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{…and Kyroot asked: Where but on this wondrous planet, in certain wondrous lands, can a creature apparently raise the perception of his intelligence just by publicly confessing to his lack of same?! …(Then for the sake of equity, Mr. City-Smarty over in the corner stands and asks, “Okay, but where does that leave a man who DOESN’T brag on his own ignorance?” And I’ll be glad to answer that, sir — at the next bus stop just past where the first man got off.)}

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{…then Kyroot read from the Big Ole Book: “When it wants to make a point life rarely misplaces the emphasis.” (And upon hearing the word “rarely,” several nearby galaxies had a hearty snicker.)}

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{Reacting to a discussion regarding the mind one man remarked, “When they get ’em with remote control maybe I’ll get one.”}

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Furnishing a closet is a true job for amateurs. …(Some neurons in an adjoining apartment said, “If that ain’t the punch line we ain’t stickin’ around to hear what is!”)

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{…then Kyroot gave today’s Nature Lesson: The primary world is nothing BUT one of self interest, while the secondary does all it can to appear otherwise.}

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{One man’s personal “brain motto” was to do something non-linear everyday.}

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With no secondary agendas, clocks, or deadlines, a rebel can live in a different time altogether.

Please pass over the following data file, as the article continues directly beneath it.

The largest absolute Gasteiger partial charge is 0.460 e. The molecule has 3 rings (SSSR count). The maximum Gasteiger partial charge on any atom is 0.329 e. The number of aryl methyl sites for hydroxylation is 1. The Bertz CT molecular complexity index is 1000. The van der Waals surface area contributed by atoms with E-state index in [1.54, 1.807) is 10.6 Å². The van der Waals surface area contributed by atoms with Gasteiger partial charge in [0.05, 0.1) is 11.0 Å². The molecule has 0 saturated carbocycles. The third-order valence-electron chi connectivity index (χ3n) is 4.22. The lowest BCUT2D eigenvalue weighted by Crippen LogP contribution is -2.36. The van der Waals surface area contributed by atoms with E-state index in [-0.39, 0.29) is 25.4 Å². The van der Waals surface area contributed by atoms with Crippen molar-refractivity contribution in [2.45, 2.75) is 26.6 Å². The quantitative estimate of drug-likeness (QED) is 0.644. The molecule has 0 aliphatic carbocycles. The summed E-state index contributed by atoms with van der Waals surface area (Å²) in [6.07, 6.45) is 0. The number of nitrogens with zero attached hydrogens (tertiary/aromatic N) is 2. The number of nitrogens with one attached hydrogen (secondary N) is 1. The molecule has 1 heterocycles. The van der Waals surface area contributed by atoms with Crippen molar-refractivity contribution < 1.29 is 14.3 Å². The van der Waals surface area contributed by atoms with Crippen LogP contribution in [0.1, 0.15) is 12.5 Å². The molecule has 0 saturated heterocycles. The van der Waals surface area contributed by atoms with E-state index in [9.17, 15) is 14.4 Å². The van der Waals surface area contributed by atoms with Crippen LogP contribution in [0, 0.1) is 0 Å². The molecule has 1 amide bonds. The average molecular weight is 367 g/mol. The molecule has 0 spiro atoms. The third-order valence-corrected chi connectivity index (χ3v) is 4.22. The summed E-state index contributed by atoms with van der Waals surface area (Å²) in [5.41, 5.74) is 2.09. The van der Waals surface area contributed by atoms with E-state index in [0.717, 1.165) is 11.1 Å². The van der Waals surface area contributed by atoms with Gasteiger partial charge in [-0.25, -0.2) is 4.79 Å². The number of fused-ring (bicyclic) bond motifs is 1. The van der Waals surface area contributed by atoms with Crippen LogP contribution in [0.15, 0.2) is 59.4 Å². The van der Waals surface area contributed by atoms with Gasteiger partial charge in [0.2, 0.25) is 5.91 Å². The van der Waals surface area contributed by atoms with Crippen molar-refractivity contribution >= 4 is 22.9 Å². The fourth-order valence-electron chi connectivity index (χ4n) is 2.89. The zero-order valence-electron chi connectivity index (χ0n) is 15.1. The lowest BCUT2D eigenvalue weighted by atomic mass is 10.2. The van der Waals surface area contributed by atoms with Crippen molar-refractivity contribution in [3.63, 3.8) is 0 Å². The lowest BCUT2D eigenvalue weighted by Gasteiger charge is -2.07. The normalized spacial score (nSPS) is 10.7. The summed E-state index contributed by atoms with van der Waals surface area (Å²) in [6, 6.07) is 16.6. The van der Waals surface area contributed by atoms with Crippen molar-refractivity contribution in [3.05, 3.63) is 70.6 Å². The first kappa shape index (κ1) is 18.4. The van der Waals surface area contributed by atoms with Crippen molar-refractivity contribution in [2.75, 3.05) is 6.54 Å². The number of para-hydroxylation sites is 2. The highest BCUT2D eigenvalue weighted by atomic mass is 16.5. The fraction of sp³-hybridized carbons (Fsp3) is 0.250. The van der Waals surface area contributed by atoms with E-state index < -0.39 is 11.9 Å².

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A man’s convictions are like the keel on a sunken ship.
…(Upon having these words enter his ears, a viewer is moved to inquire, “But might not those WITH convictions be the more satisfied of our common, fellow man?” — How possibly so, sir, how possibly so.)

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{One insurrectionarily inclined ole man told his kid once he was close to the “grown-age”: “Face it now, Bunk-o, and be done with it: There ain’t no such things as any inanimate objects that are ‘real troopers’!”}

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{…and Kyroot noted: When you catch life “staring at you” there are several things you can do……}

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{…and Kyroot admitted: It is kind of hard to “figure out” what the revolution is because any time you do then that part of it becomes “day old bread,” and’s got to be marked down, or thrown out.}

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{After realizing that she was experiencing interests beyond being attractive, the queen thought, “Jeeze! — maybe my hormones are weakening?!…”}

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Where different time zones exist some are always playing “catch-up” who are even “getting-ahead.” …(In a curious way [certainly not fit to discuss in polite company], ideas that can sound “discouraging” as applied to life outside of a man, can — to a revolutionist mind — be encouraging when measured against himself.)

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The man-with-the-whispers, down in that certain alleyway was today issuing this one: “Have you ever noticed that two different snack trucks serve the assembly line downstairs and the executive suites top-side?”